Saturday, November 24, 2007

War Bonnet!! - Part 2-Carving the Face

With the head and headress pretty well roughed out I'll devote this post to carving the face. I want this warrior to really have a stern or threatening look to him so I set up my little mirror on the workbench so I can see that type of expression as I go along. So in a way this will be a self portrait. As you can see by the end result I'm not a fella to be messed with!!
To do the face I will bring in Old Reliable to do the cleanup work. As this piece is a lot larger than my normal size it's just too big for him to work on large surfaces. But around the eyes, mouth and nose he's my numero uno! No matter what type of knife you use make sure it's sharp.
I really like working on faces as you can literally watch the piece come to life with each chip. One thing that I would like you to notice is how I use the underlying skull of the head to help establish the features. To me this is the most important rule to follow when doing any part of a figure whether human or animal. If you don't know what's inside you'll never fully understand how to do the outside.
So grab those paddles Nurse.....let's bring this guy to life!!!

Friday, November 23, 2007

War Bonnet!! - Part 1 - The Headress & Head

All that Thanksgiving Turkey got me to thinking I should carve something with feathers so how about a War Bonnet? Of course I'll put a head in there to make it more interesting. One thing for sure though, as this piece will be a little larger than I normally carve it will tax my 6" bandsaw to it's limits.
A Native American plains headress is one of the most beautiful pieces of costume from any race in my opinion and being as I carve figures from the old west it's a good project for me. The feathers, the plumes, the beadwork and hanging attachments will really present a challenge. But hey! I'm up for about you. I haven't really decided on what will happen beyond the War Bonnet and head...maybe a bust....maybe a full body. We'll face that decision once we get this part of the job completed.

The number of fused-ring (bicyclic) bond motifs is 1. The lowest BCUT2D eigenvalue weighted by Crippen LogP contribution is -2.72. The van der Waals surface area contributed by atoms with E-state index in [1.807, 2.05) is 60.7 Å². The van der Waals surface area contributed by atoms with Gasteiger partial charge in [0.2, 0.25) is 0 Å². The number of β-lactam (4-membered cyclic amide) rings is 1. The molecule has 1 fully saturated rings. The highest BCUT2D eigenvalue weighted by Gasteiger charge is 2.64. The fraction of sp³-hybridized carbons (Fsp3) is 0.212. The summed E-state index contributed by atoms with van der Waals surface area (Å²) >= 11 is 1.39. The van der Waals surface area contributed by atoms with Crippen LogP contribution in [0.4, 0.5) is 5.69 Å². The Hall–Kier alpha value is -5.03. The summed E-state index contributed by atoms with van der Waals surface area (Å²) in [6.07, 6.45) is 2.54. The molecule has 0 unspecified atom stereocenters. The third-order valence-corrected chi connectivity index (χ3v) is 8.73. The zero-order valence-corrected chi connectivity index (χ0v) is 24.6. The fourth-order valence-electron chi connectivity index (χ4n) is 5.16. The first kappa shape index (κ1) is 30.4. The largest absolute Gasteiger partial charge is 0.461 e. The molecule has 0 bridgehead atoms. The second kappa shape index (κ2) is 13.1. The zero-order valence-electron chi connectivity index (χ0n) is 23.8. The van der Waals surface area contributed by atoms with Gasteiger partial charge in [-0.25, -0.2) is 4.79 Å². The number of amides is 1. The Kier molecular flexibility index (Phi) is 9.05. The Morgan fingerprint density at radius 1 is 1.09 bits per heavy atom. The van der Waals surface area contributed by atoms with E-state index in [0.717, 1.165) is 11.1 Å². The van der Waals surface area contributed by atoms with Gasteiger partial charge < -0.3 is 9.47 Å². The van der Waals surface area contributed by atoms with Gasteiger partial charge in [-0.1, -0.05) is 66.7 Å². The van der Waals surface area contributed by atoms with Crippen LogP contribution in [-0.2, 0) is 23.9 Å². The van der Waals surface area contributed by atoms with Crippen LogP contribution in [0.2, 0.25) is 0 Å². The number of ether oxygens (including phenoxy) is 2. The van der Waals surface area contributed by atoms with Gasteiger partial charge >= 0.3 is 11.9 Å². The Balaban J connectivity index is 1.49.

Before you start please take a moment and do the necessary research to learn as much about this piece of headgear as possible. I did a quick search on the web and there is tons of good information free for the taken. Do an image search and you'll find hundreds of photos of this feathered article of clothing. Want to make a real bonnet for yourself? Go to and ask for a free catalog. There are kits you can buy to construct one. Also, that catalog is a goldmine of info, books and photos of various Native American gear. As a favor to me, do your search from the little Google search window to the right on this page. You will enrich me by a couple of pennies if you do. Thanks!

Now let's get to work!

Thursday, November 15, 2007

Unnamed Cowboy And His Pal Squint!

While I was painting the fella on the right his Bunkhouse buddy Squint dropped by so I thought I'd just put them together to wrap up this post. You're might be wondering why I always seem to have a tailor-made dangling off the lower lip? Well, remember that my Cowboy characters are set in the period of about 1860-1930. I would venture to say that most if not all members of a cattle crew lit up back then. That, plus the fact that it gives a lot of "character" to the character even though it might be a bad habit are two good reasons to do that little detail. You will also note that those cigarellos have a slight bent look to them. If you've ever rolled your own you'll recognize that no matter how hard you try you'll never get that "factory" look to your product.